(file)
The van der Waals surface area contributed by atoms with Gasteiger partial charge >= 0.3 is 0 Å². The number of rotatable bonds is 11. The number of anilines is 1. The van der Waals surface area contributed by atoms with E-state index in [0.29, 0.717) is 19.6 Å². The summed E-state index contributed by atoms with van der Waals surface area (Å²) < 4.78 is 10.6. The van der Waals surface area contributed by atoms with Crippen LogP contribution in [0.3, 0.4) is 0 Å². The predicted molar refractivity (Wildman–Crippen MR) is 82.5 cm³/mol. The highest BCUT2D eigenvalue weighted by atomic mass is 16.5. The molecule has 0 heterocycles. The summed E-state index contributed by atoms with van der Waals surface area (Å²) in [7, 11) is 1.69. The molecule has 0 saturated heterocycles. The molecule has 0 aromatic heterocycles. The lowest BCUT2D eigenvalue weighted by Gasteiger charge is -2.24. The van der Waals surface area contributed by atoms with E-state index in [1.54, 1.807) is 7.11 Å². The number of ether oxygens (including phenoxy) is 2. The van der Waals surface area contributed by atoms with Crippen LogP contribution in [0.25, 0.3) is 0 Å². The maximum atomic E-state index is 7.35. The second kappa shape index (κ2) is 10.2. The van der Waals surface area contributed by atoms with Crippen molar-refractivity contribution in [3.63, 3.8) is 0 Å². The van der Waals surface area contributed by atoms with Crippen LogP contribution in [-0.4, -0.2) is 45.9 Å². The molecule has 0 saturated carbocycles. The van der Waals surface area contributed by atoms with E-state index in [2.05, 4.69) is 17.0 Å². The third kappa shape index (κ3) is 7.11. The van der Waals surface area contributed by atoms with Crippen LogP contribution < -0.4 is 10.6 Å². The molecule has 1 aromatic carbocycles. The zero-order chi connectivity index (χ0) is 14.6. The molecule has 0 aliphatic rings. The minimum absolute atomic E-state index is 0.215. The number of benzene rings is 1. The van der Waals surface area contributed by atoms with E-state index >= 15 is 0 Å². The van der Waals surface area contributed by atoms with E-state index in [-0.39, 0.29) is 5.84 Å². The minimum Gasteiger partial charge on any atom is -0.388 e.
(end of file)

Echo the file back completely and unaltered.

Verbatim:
The van der Waals surface area contributed by atoms with Gasteiger partial charge >= 0.3 is 0 Å². The number of rotatable bonds is 11. The number of anilines is 1. The van der Waals surface area contributed by atoms with E-state index in [0.29, 0.717) is 19.6 Å². The summed E-state index contributed by atoms with van der Waals surface area (Å²) < 4.78 is 10.6. The van der Waals surface area contributed by atoms with Crippen LogP contribution in [0.3, 0.4) is 0 Å². The predicted molar refractivity (Wildman–Crippen MR) is 82.5 cm³/mol. The highest BCUT2D eigenvalue weighted by atomic mass is 16.5. The molecule has 0 heterocycles. The summed E-state index contributed by atoms with van der Waals surface area (Å²) in [7, 11) is 1.69. The molecule has 0 saturated heterocycles. The molecule has 0 aromatic heterocycles. The lowest BCUT2D eigenvalue weighted by Gasteiger charge is -2.24. The van der Waals surface area contributed by atoms with E-state index in [1.54, 1.807) is 7.11 Å². The number of ether oxygens (including phenoxy) is 2. The van der Waals surface area contributed by atoms with Crippen LogP contribution in [0.25, 0.3) is 0 Å². The maximum atomic E-state index is 7.35. The second kappa shape index (κ2) is 10.2. The van der Waals surface area contributed by atoms with Crippen molar-refractivity contribution in [3.63, 3.8) is 0 Å². The van der Waals surface area contributed by atoms with Crippen LogP contribution in [-0.4, -0.2) is 45.9 Å². The molecule has 0 saturated carbocycles. The van der Waals surface area contributed by atoms with E-state index in [2.05, 4.69) is 17.0 Å². The third kappa shape index (κ3) is 7.11. The van der Waals surface area contributed by atoms with Crippen LogP contribution < -0.4 is 10.6 Å². The molecule has 1 aromatic carbocycles. The zero-order chi connectivity index (χ0) is 14.6. The molecule has 0 aliphatic rings. The minimum absolute atomic E-state index is 0.215. The number of benzene rings is 1. The van der Waals surface area contributed by atoms with E-state index >= 15 is 0 Å². The van der Waals surface area contributed by atoms with E-state index in [-0.39, 0.29) is 5.84 Å². The minimum Gasteiger partial charge on any atom is -0.388 e.